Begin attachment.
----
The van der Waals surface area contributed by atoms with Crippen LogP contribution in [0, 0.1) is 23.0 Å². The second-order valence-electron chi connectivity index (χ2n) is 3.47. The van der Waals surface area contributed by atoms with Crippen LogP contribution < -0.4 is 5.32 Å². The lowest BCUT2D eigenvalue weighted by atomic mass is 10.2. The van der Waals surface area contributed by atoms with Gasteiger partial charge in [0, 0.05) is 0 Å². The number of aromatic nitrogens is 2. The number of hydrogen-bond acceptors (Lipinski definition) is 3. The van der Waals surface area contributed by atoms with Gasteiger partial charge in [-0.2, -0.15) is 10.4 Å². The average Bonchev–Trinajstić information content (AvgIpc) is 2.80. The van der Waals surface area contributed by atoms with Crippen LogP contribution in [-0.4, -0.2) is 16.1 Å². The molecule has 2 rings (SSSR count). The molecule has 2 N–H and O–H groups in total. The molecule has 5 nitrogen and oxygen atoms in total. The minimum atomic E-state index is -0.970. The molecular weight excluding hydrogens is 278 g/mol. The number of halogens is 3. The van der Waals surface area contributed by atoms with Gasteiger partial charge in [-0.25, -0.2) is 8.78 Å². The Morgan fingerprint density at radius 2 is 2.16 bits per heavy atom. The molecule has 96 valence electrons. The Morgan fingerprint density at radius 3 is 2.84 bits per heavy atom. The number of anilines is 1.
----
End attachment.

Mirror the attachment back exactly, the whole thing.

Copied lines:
The van der Waals surface area contributed by atoms with Crippen LogP contribution in [0, 0.1) is 23.0 Å². The second-order valence-electron chi connectivity index (χ2n) is 3.47. The van der Waals surface area contributed by atoms with Crippen LogP contribution < -0.4 is 5.32 Å². The lowest BCUT2D eigenvalue weighted by atomic mass is 10.2. The van der Waals surface area contributed by atoms with Gasteiger partial charge in [0, 0.05) is 0 Å². The number of aromatic nitrogens is 2. The number of hydrogen-bond acceptors (Lipinski definition) is 3. The van der Waals surface area contributed by atoms with Gasteiger partial charge in [-0.2, -0.15) is 10.4 Å². The average Bonchev–Trinajstić information content (AvgIpc) is 2.80. The van der Waals surface area contributed by atoms with Crippen LogP contribution in [-0.4, -0.2) is 16.1 Å². The molecule has 2 rings (SSSR count). The molecule has 2 N–H and O–H groups in total. The molecule has 5 nitrogen and oxygen atoms in total. The minimum atomic E-state index is -0.970. The molecular weight excluding hydrogens is 278 g/mol. The number of halogens is 3. The van der Waals surface area contributed by atoms with Gasteiger partial charge in [-0.25, -0.2) is 8.78 Å². The Morgan fingerprint density at radius 2 is 2.16 bits per heavy atom. The molecule has 96 valence electrons. The Morgan fingerprint density at radius 3 is 2.84 bits per heavy atom. The number of anilines is 1.